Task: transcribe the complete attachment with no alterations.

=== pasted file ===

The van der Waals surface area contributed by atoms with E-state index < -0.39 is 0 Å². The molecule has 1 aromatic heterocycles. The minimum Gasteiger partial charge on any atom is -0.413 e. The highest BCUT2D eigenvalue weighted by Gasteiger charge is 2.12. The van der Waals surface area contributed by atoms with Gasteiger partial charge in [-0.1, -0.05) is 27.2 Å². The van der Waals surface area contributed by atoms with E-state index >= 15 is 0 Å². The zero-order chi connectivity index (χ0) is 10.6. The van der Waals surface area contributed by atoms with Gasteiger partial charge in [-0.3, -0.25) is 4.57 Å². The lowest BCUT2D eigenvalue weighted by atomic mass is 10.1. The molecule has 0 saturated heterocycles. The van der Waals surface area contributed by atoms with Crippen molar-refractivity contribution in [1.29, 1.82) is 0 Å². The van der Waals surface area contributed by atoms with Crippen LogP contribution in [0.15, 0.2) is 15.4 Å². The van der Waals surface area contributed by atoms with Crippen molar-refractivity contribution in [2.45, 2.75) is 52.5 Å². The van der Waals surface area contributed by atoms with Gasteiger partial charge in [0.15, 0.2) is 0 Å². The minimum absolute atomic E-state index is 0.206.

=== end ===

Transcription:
The van der Waals surface area contributed by atoms with E-state index < -0.39 is 0 Å². The molecule has 1 aromatic heterocycles. The minimum Gasteiger partial charge on any atom is -0.413 e. The highest BCUT2D eigenvalue weighted by Gasteiger charge is 2.12. The van der Waals surface area contributed by atoms with Gasteiger partial charge in [-0.1, -0.05) is 27.2 Å². The van der Waals surface area contributed by atoms with E-state index >= 15 is 0 Å². The zero-order chi connectivity index (χ0) is 10.6. The van der Waals surface area contributed by atoms with Gasteiger partial charge in [-0.3, -0.25) is 4.57 Å². The lowest BCUT2D eigenvalue weighted by atomic mass is 10.1. The molecule has 0 saturated heterocycles. The van der Waals surface area contributed by atoms with Crippen molar-refractivity contribution in [1.29, 1.82) is 0 Å². The van der Waals surface area contributed by atoms with Crippen LogP contribution in [0.15, 0.2) is 15.4 Å². The van der Waals surface area contributed by atoms with Crippen molar-refractivity contribution in [2.45, 2.75) is 52.5 Å². The van der Waals surface area contributed by atoms with Gasteiger partial charge in [0.15, 0.2) is 0 Å². The minimum absolute atomic E-state index is 0.206.